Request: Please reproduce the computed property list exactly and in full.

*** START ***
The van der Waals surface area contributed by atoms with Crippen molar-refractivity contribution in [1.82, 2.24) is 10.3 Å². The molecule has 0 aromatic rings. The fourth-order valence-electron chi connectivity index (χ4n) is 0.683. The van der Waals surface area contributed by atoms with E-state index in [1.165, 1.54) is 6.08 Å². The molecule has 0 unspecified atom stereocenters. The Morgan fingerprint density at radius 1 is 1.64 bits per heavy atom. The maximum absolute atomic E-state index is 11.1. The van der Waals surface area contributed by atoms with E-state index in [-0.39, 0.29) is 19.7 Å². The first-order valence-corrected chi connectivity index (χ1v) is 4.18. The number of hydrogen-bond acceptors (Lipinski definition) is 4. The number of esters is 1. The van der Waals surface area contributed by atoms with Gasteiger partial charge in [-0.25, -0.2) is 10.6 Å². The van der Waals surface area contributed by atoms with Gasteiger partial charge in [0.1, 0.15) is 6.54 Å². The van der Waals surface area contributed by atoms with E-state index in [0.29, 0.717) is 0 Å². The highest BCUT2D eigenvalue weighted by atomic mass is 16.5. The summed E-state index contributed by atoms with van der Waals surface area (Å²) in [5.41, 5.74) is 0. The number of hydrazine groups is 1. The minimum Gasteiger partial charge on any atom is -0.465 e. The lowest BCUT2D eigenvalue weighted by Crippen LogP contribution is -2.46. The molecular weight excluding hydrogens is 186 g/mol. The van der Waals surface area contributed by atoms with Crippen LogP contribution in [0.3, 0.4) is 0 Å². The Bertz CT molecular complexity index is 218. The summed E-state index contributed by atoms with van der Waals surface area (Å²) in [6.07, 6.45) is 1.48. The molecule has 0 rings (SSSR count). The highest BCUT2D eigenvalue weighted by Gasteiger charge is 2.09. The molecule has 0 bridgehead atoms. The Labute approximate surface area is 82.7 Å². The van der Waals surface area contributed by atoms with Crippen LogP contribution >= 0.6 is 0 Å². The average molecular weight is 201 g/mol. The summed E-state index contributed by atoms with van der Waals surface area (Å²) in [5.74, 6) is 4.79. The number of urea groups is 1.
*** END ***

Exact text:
The van der Waals surface area contributed by atoms with Crippen molar-refractivity contribution in [1.82, 2.24) is 10.3 Å². The molecule has 0 aromatic rings. The fourth-order valence-electron chi connectivity index (χ4n) is 0.683. The van der Waals surface area contributed by atoms with E-state index in [1.165, 1.54) is 6.08 Å². The molecule has 0 unspecified atom stereocenters. The Morgan fingerprint density at radius 1 is 1.64 bits per heavy atom. The maximum absolute atomic E-state index is 11.1. The van der Waals surface area contributed by atoms with E-state index in [-0.39, 0.29) is 19.7 Å². The first-order valence-corrected chi connectivity index (χ1v) is 4.18. The number of hydrogen-bond acceptors (Lipinski definition) is 4. The number of esters is 1. The van der Waals surface area contributed by atoms with Gasteiger partial charge in [-0.25, -0.2) is 10.6 Å². The van der Waals surface area contributed by atoms with Gasteiger partial charge in [0.1, 0.15) is 6.54 Å². The van der Waals surface area contributed by atoms with E-state index in [0.29, 0.717) is 0 Å². The highest BCUT2D eigenvalue weighted by atomic mass is 16.5. The summed E-state index contributed by atoms with van der Waals surface area (Å²) in [5.41, 5.74) is 0. The number of hydrazine groups is 1. The minimum Gasteiger partial charge on any atom is -0.465 e. The lowest BCUT2D eigenvalue weighted by Crippen LogP contribution is -2.46. The molecular weight excluding hydrogens is 186 g/mol. The van der Waals surface area contributed by atoms with Crippen LogP contribution in [0.3, 0.4) is 0 Å². The Bertz CT molecular complexity index is 218. The summed E-state index contributed by atoms with van der Waals surface area (Å²) in [6.07, 6.45) is 1.48. The molecule has 0 rings (SSSR count). The highest BCUT2D eigenvalue weighted by Gasteiger charge is 2.09. The molecule has 0 bridgehead atoms. The Labute approximate surface area is 82.7 Å². The van der Waals surface area contributed by atoms with Crippen LogP contribution >= 0.6 is 0 Å². The average molecular weight is 201 g/mol. The summed E-state index contributed by atoms with van der Waals surface area (Å²) in [5.74, 6) is 4.79. The number of urea groups is 1.